By the time I’d deplaned, I only had about an hour until my next flight was supposed to board, so my first priority was to find my new gate. It wasn’t on the boards, so I asked at an Interjet information kiosk and was told to come back at 7:00, about 45 minutes later. So I went off in search of food and found a rather uninspiring food court with Subways, McDonald’s, Starbucks, Wings, and a few other stands. I picked Sbarro’s, which I think is a U.S. pizza chain (I only know the name from the movie The Terminal), just because pizza sounded good and their pizza looked decent enough, even if a slice with toppings was $72! I went with just plain cheese for $51 and had to grudgingly admit that it was pretty good, especially for airport pizza. 🙂 I then popped into a 7-Eleven to buy a litre bottle of water so I wouldn’t have to worry about finding some when I got to Mérida. That would give me enough to get me through the morning, including making coffee. $11. Even Mexico airports gouge you on everything!

It was 7:00 by that point, so I went back to the information kiosk, where I was told to come back at 7:30. What? That’s when we were supposed to leave! They said a word I did not recognise. I know “delayed” as “con retrazo” (very close to the French “en retard). They used a word that started with d and it took me a second to process that this is what they were saying. Delayed?! OMG. I asked how long and they said about 30 minutes.

Thirty minutes was fine. I’d told my host I would be there between 10:00 and 11:00 and a half-hour delay put me at the apartment around 10:15, 10:30. Absolutely no reason to panic. I still had no idea where my gate was going to be and found a seat within sight of the information desk. Minutes after I sat down, a man in a bright orange security vest came up to me and said “You’re going to Mérida?” I replied in the affirmative and he told me to go to gate three and that we’d be boarding around 7:45. Talk about service!

This was my first time traveling through a country where I can barely understand the language when spoken and I’m glad I made it through as well as I did. There were some English announcements, but the accent was so strong it wasn’t really not much clearer than the Spanish.

Our plane finally arrived and the passengers on it deplaned in record time. I was one of the last ones to be allowed to board. Air Canada will board rows such and such, then such and such and Interjet has a similar zone system. I understood this on my first leg of the trip, but couldn’t find my zone on my ticket. This time around, I had plenty of time to locate it way at the bottom. Zone one, since I was in row six. Great, I’d be one of the first to deplane!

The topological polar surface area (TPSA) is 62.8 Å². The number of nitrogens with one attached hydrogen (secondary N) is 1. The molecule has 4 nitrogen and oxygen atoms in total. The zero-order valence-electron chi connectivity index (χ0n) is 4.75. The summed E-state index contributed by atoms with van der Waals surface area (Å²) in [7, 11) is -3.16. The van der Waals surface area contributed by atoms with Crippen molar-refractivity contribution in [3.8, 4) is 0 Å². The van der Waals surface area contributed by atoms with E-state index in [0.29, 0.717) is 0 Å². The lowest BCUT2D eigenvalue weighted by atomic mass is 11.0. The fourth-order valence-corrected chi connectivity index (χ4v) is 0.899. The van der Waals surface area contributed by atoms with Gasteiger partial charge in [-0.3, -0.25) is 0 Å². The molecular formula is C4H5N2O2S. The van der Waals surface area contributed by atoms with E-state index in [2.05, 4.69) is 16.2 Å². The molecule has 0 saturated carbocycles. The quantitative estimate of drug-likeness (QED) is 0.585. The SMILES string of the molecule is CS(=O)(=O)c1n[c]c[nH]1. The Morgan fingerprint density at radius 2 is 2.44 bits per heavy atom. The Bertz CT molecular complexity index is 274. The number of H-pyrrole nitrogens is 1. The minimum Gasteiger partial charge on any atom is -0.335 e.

We boarded with great efficiency and were taking off in no time at all. I was very impressed! It was another very short journey, just enough time for a snack and a few chapters of a book before Mérida was sprawled below me.

I’d texted my “greeter” in MC and hadn’t received a reply, so I decided to call him before getting in a taxi. Always risky. I don’t do well on the phone at all. I thought we agreed that he would be waiting for me when I arrived, but had a feeling I’d be left waiting on a curb…

Like Maz’s airport, Mérida’s airport has official taxis with set rates. I’d been told it would be $200 to go to my apartment, but they insisted on $270. Fiiiine.

I knew I wasn’t in the proverbial Kansas anymore when my taxi driver actually buckled up… and didn’t drive like a maniac… and obeyed all red lights and stop signs. What I could see of Mérida was very clean and tidy, with clear road signs. All a sharp contrast to Mazatlán. I told the driver this and we started chatting. He says that April and May are the worst months here weather-wise.

He found the apartment without any trouble and I knew I was at the right place because a) the street had a sign that matched the street name I’d been given; b) the building had a number that matched the address I’d been given; and c) the building looked like the picture from the Airbnb site. 🙂

So there I was on the curb. The door into the apartment complex was locked. I was a bit earlier than I thought I’d be, the journey from the airport having been super quick, so I figured the guy was going to be along shortly. But after a good 20 minutes, I was beyond ready to be settled for the night (and grateful to be in a neighbourhood that felt safe!) and used the last 4% of my battery on the phone to try my “greeter” again. Augh, he’d been inside one of the apartments the whole time waiting for me to call!

He rushed out to show me to my place, in the back of the complex and up… a spiral staircase. Be still my beating heart! The only way I would be more excited about my apartment was if it also had a turret. I’ve always dreamed of living somewhere with a spiral staircase!